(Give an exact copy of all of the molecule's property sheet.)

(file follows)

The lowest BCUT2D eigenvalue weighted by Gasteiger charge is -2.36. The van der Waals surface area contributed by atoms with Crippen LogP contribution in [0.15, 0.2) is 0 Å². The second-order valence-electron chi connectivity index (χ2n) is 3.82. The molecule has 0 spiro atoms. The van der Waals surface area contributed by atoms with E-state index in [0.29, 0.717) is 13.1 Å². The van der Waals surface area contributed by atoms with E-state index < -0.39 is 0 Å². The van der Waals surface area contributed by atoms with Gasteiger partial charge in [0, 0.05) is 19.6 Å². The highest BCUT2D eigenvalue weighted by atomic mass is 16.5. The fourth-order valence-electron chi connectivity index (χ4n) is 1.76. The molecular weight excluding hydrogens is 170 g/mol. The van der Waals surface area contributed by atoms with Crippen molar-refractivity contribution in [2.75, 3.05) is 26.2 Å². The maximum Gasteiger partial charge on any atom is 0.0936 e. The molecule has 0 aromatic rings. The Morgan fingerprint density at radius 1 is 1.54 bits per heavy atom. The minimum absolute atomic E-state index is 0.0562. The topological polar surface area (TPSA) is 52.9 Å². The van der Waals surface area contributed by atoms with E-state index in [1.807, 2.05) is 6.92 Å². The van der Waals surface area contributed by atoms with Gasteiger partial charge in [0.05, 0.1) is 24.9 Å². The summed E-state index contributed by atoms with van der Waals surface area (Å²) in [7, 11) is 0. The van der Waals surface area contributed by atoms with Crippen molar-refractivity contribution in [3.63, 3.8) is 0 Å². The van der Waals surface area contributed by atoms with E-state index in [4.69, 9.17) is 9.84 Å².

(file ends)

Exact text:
The lowest BCUT2D eigenvalue weighted by Gasteiger charge is -2.36. The van der Waals surface area contributed by atoms with Crippen LogP contribution in [0.15, 0.2) is 0 Å². The second-order valence-electron chi connectivity index (χ2n) is 3.82. The molecule has 0 spiro atoms. The van der Waals surface area contributed by atoms with E-state index in [0.29, 0.717) is 13.1 Å². The van der Waals surface area contributed by atoms with E-state index < -0.39 is 0 Å². The van der Waals surface area contributed by atoms with Gasteiger partial charge in [0, 0.05) is 19.6 Å². The highest BCUT2D eigenvalue weighted by atomic mass is 16.5. The fourth-order valence-electron chi connectivity index (χ4n) is 1.76. The molecular weight excluding hydrogens is 170 g/mol. The van der Waals surface area contributed by atoms with Crippen molar-refractivity contribution in [2.75, 3.05) is 26.2 Å². The maximum Gasteiger partial charge on any atom is 0.0936 e. The molecule has 0 aromatic rings. The Morgan fingerprint density at radius 1 is 1.54 bits per heavy atom. The minimum absolute atomic E-state index is 0.0562. The topological polar surface area (TPSA) is 52.9 Å². The van der Waals surface area contributed by atoms with E-state index in [1.807, 2.05) is 6.92 Å². The van der Waals surface area contributed by atoms with Gasteiger partial charge in [0.05, 0.1) is 24.9 Å². The summed E-state index contributed by atoms with van der Waals surface area (Å²) in [7, 11) is 0. The van der Waals surface area contributed by atoms with Crippen molar-refractivity contribution in [3.63, 3.8) is 0 Å². The van der Waals surface area contributed by atoms with E-state index in [4.69, 9.17) is 9.84 Å².